There are seven/eight probable theories of the origin of the word Africa. An interesting one is from the Greek word Aphrik which means “A Land Without Cold”.
Whenever the existence of man is stated, Africa is usually regarded as non-existent or underrated as a source of mankind. The history of the continent, cultural pattern and the potential of its people has been subjected to distortion and ridicule among the intellectual communities especially in the Western World due to factors such as ignorance, prejudice, intellectual dishonesty etc. It is also significant to state the euro centric view of the Negro race, their culture and civilisation had been perverted by the Hamitic Hypothesis which in turn had credited the origin of advanced societies found in Africa to white skinned ancestors.
African reality is not set within its historical context. First, the Africans were regarded as “natives”; a derogatory term and were regarded as a horde of largely naked savages.
This was Richard Francis Burton, a british explorer’ submission to the Etymology Society in London. To Burton and others like him, the Africans have failed to develop from the primitive to the less primitive. Consequently, it was also concluded that Africans have also reached the point of helplessness at which if left to themselves, they would never do any better. The erroneous belief was that “Africa before her contact with the Europeans was a jungle”. Such misguided assertions were made by early european explorers who visited parts of the African continent. This is also a misconception that Africa had no history, no culture and no civilisation prior to the advent of the European continent.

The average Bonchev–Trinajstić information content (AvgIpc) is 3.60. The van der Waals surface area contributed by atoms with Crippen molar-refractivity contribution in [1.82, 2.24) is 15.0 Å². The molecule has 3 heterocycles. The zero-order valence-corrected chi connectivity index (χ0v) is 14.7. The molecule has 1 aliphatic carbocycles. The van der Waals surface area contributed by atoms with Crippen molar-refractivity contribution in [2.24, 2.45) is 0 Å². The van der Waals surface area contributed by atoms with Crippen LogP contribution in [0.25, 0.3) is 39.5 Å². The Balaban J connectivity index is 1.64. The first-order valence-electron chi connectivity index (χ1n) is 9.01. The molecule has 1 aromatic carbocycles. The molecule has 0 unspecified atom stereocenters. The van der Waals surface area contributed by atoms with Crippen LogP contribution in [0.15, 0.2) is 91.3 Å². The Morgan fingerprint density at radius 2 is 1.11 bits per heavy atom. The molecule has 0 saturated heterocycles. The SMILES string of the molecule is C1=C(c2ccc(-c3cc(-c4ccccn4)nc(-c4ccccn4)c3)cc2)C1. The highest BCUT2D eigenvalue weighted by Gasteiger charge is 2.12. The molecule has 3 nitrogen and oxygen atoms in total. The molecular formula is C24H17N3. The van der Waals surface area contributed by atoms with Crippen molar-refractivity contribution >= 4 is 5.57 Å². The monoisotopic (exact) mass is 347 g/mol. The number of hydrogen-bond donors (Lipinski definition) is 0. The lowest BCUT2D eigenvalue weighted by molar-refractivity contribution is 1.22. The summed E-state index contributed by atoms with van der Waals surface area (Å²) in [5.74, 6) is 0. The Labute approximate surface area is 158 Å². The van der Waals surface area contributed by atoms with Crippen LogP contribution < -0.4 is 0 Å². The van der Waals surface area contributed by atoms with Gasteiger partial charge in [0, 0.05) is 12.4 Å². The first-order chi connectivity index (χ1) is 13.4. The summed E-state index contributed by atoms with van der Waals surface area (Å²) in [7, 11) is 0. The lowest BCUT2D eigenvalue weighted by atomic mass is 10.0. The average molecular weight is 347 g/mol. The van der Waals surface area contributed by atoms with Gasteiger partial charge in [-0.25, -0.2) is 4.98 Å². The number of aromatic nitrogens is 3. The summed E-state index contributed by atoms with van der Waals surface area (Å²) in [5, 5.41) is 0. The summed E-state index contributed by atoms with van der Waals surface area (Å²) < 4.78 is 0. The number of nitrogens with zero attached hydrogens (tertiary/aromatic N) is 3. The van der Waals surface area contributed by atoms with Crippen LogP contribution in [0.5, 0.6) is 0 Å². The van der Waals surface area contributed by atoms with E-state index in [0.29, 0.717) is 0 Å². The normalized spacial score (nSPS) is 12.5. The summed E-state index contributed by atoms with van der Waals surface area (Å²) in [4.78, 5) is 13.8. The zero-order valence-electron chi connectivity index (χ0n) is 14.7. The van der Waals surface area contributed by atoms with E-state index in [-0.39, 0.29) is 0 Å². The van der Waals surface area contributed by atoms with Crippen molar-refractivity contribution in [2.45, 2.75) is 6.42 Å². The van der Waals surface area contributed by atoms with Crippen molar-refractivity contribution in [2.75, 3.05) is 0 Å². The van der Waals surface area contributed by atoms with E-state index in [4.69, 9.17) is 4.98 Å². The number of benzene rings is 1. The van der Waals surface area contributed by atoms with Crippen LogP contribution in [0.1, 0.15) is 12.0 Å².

Up to the 1950s and 1960s when African historiography entered a period of drastic evolution through the works of pioneer indigenous African historians such as Ukadike and J.F Aje Ajani, the prevalent belief had been that Africa had no cultural past.